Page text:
At 18:43, on 8th of September 1944 a gas main in Staveley Road, Chiswick exploded. The explosion destroyed 11 houses, killed three people and injured a further 27 people. Or at least that was what the news reported. In truth it was the first V-2 rocket to strike London. It had been fired by the 485th Rocket Battery from near the Hague in Holland. The Allies had since 1943 been conducting Operation Crossbow, an attempt to counter the V weapons programs.
Chiswick crater
Staveley Road
By February 1945 these counter measures included fighter sweeps. As well as specific targets these sweeps would often just attack an area hitting anything that looked like a good target of opportunity. One of the squadrons that took part was 602 Squadron with Spitfire MK XVI's. No 602 Squadron's other claim to fame was one of its pilots had been the individual who strafed Rommel's staff car earlier in 1944.
One plan was to have AA fire box Barrages along the flight path of V2's detected by Radar. It was never implemented.
On February 14th a flight of six Spitfires set off from Coltishall Airfield. The Spitfires were armed with a mixture of 500 lb and 250 lb bombs, as well as their cannons. This flight was lead by Raymond Baxter, who later became a famous BBC presenter. When they arrived over the Dutch coast they knew exactly where they were going, as they'd flown to this areas many times before. As they approached the area they were to sweep, at 8000 feet, German heavy flak opened up at them. The flak stood little chance as the flight carried on switching its heading, feeling faintly pleased when the flak bursts continued along the path they'd just turned off.
Over Wassenaar at 6000 feet the Spitfires spotted some vehicles moving below. Baxter knew they would be German as every drop of fuel was used for the war effort. The six Spitfires rolled in and dived on the Germans. On their way to the target they passed over a large wooded area. One of the risks of dive bombing in Spitfires is that the bombs would hang up, and as the pilot pulled 5G's to get out of the dive the increased weight could cause the wings to rip off. In this attack all six Spitfires released their ordnance safely and pulled up at 1500 feet. German light flak units were everywhere in the area to deter just such attacks. In most cases the Spitfires would use all their built up speed to zoom away, but occasionally they would turn and attack.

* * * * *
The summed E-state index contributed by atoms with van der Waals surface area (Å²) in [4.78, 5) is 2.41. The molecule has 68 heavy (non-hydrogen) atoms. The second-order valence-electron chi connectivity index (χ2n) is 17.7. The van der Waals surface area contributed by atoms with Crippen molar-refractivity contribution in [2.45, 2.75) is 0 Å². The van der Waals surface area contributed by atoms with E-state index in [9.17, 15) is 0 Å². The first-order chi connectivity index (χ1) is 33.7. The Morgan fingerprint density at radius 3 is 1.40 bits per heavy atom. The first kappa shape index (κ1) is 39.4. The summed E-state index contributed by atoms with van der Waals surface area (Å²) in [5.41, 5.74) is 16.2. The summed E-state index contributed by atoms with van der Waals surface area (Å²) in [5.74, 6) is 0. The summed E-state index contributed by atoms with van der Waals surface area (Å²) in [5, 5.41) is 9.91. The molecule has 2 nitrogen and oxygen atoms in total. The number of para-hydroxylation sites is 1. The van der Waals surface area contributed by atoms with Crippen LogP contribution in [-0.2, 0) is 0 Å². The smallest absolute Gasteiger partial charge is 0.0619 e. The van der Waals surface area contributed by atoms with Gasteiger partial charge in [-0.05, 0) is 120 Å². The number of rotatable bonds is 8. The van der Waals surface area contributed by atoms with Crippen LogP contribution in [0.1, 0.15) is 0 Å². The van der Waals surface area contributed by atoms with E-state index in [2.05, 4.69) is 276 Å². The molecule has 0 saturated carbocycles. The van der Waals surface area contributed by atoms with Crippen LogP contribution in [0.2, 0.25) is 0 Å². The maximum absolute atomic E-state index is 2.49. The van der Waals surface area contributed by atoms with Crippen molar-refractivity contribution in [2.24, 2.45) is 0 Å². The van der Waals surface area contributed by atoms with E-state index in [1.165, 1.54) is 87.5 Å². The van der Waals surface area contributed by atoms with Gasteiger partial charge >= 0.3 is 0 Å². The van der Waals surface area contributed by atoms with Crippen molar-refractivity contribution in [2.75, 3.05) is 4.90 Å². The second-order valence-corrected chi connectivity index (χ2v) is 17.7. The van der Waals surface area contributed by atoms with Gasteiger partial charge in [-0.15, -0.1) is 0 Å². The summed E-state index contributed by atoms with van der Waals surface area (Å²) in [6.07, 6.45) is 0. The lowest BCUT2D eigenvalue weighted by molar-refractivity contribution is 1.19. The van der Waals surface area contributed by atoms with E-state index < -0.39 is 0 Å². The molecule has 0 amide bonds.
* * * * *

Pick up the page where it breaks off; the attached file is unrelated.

Baxter was feeling very aggressive, and he ordered his flight to strafe the troublesome flak batteries. They turned hard so as to change the direction they attacked from. One of the pilots, Thomas "Cupid" Love dipped his Spitfires nose and aimed at a flak gun. Suddenly over the radio Baxter yelled "Christ! would you look at that!". Looking up, Love saw a huge cigar shaped object slowly rise on a pillar of flame and smoke, directly in front of him!
As the Spitfires flew over the woods, the 485 Rocket Battery had been well into a countdown on one of the 19 V-2's they would launch that day. They had opted to go ahead with the launch, not realising the Spitfires would turn around.
Love was the only pilot with an angle on the V-2, he quickly wrenched his gun-sight onto it, and at a range of 600 yards began firing. He sent a long scything burst towards the huge rocket as it accelerated away but luckily he missed. The V-2 if hit would likely have exploded very possibly killing the entire flight.
V-2 vapour trail, photographed from a USAAF bomber.
Although the Spitfires of 602 Squadron came close there was, however, one claimed shoot down of a V-2. Strangely for such an impressive claim, I've not yet been able to find many details. On an unknown date the 34th Bombardment Group in B-24's were flying at 10,000 feet over Holland. A V-2 was launched through the formation and one of the waist gunners on a B-24 opened fire and hit the missile at the end of its vapour trail.
There's little other detail apart from that, no date, no names, not even a mention of the target. Never the less the 34th painted a V-2 kill marking on its aircraft.